11am - 3pm Parish Open Day

Our Parish Event in the Talking Jesus initiative

Find out more of what we’re about:

·         Why do we build churches like this?
·         What are fonts and altars for?
·         What about the stained glass?
·         What does it have to do with what we believe?
·         No big talks - a chance to look around, explore our beautiful church, see what we’re up to and ask questions

Drop in & displays.
Take a good look at our church and hall - refreshments & more!




Please note service times on Sunday 5th March:

8.00a.m. Eucharist
- said, from the Book of Common Prayer at St. Cuthbert’s
9.30a.m. United Eucharist
- at Christ Church, Consett

Our regular Sunday Service time is 10.30a.m. all other Sundays

You’re always welcome!

Saturday, 25 February 2017


I met the other evening with Pat Craighead and Stephen Herbert, my fellow-leaders of our recent Pilgrimage to the Holy Land. The purpose was to talk through how we felt it went, what was good, what could have been better. And we’ve now sent in our report to the pilgrimage company.

And what do I feel? First, I think, that it exceeded all my expectations. Asking pilgrims to pay as much as such a pilgrimage costs, to give up their time, in one case to give up their job(!) - and with half the pilgrims coming as a party from St. Cuthbert’s - I worried about whether it would measure up. But we were so well served. There couldn’t have been a better way to see all we saw, to do what we did and to experience something of what it meant to live in a land with such a history, such a deep significance to people of three major religions and such an on-going story which includes tension, repressed conflict, joys, sorrows and hope.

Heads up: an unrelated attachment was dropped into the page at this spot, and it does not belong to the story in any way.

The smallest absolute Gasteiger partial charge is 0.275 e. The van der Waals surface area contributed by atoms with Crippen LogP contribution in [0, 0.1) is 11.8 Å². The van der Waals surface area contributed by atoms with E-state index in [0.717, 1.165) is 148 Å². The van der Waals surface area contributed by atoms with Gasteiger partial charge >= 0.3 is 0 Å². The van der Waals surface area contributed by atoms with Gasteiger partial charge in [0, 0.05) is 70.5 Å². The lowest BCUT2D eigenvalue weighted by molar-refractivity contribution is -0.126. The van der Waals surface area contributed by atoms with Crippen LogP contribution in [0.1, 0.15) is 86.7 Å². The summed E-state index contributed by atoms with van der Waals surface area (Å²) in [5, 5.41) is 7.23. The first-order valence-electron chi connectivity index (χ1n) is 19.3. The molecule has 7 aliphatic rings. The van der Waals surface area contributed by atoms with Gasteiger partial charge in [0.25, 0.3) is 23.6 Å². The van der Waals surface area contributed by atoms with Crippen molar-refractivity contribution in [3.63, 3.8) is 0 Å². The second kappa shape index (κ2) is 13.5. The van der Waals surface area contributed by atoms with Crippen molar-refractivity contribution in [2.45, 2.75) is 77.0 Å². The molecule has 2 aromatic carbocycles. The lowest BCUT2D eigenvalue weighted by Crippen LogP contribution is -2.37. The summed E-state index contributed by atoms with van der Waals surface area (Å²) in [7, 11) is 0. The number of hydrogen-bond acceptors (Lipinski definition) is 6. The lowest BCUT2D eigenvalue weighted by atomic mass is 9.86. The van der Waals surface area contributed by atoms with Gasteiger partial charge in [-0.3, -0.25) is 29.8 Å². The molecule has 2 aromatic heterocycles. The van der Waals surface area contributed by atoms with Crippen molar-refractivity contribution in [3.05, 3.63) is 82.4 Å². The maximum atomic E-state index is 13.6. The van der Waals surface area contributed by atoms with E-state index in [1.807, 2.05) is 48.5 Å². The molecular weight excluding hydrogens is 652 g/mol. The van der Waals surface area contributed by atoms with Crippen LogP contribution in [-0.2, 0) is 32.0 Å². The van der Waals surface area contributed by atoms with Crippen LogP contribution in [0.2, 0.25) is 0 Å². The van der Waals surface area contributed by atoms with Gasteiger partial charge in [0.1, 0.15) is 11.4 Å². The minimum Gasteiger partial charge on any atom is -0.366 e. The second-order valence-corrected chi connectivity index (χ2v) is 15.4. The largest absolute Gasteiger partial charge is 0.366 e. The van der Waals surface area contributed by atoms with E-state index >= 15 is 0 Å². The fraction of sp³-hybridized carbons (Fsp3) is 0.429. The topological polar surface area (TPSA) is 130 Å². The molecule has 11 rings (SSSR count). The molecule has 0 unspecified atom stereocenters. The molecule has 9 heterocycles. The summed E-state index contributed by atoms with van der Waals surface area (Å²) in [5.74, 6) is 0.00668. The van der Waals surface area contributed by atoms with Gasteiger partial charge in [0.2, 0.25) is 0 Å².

Second, it’s actually too soon to know how I really feel. So much went into the 11 days we spent in the Galilee, the West Bank and Jerusalem - not to mention the 26 or so services we shared! It will take some reflection to work out the difference the pilgrimage has made to us. We’ll need to be ready for what was sown in our experiences to take root and emerge in weeks, months, even years to come. The purpose of pilgrimage is to be open to what you find - to allow it to change you. That’s an openness to God’s grace. And pilgrimage doesn’t necessarily require going somewhere physically. We can make it in daily life - Lent, as it gets underway in March, is a sort of 40 day pilgrimage, asking where do we want our journey with Jesus to his Passion, the Cross and Resurrection to take us?


Third, it was so good to travel together with other people - and especially with people I knew. Such were our numbers that there was a real sense of being the parish on the move - not only seeing where our faith comes from, but living it, and asking where it might take us. Along the way we encounter problems that need to be overcome (thankfully very few), causes for joy and anxiety, challenges to our perceptions - even to our understanding of who we are. That’s what pilgrimage should be!

Martin Jackson


Wednesday, 1 February 2017

Come and See!